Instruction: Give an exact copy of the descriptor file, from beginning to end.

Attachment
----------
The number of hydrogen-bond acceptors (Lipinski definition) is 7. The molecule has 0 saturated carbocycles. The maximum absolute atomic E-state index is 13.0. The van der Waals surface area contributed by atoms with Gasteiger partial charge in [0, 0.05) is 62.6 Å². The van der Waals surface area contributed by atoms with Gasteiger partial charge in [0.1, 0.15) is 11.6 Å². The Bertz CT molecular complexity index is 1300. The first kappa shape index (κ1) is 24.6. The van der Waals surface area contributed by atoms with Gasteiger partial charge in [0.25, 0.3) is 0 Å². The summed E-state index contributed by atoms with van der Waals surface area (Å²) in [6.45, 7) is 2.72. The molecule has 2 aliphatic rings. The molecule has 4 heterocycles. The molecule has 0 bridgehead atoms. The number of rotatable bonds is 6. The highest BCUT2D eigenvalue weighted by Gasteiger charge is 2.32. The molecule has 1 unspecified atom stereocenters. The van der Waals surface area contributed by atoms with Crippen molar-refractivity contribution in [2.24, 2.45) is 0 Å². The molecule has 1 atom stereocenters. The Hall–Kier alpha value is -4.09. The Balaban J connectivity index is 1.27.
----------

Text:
The number of hydrogen-bond acceptors (Lipinski definition) is 7. The molecule has 0 saturated carbocycles. The maximum absolute atomic E-state index is 13.0. The van der Waals surface area contributed by atoms with Gasteiger partial charge in [0, 0.05) is 62.6 Å². The van der Waals surface area contributed by atoms with Gasteiger partial charge in [0.1, 0.15) is 11.6 Å². The Bertz CT molecular complexity index is 1300. The first kappa shape index (κ1) is 24.6. The van der Waals surface area contributed by atoms with Gasteiger partial charge in [0.25, 0.3) is 0 Å². The summed E-state index contributed by atoms with van der Waals surface area (Å²) in [6.45, 7) is 2.72. The molecule has 2 aliphatic rings. The molecule has 4 heterocycles. The molecule has 0 bridgehead atoms. The number of rotatable bonds is 6. The highest BCUT2D eigenvalue weighted by Gasteiger charge is 2.32. The molecule has 1 unspecified atom stereocenters. The van der Waals surface area contributed by atoms with Crippen molar-refractivity contribution in [2.24, 2.45) is 0 Å². The molecule has 1 atom stereocenters. The Hall–Kier alpha value is -4.09. The Balaban J connectivity index is 1.27.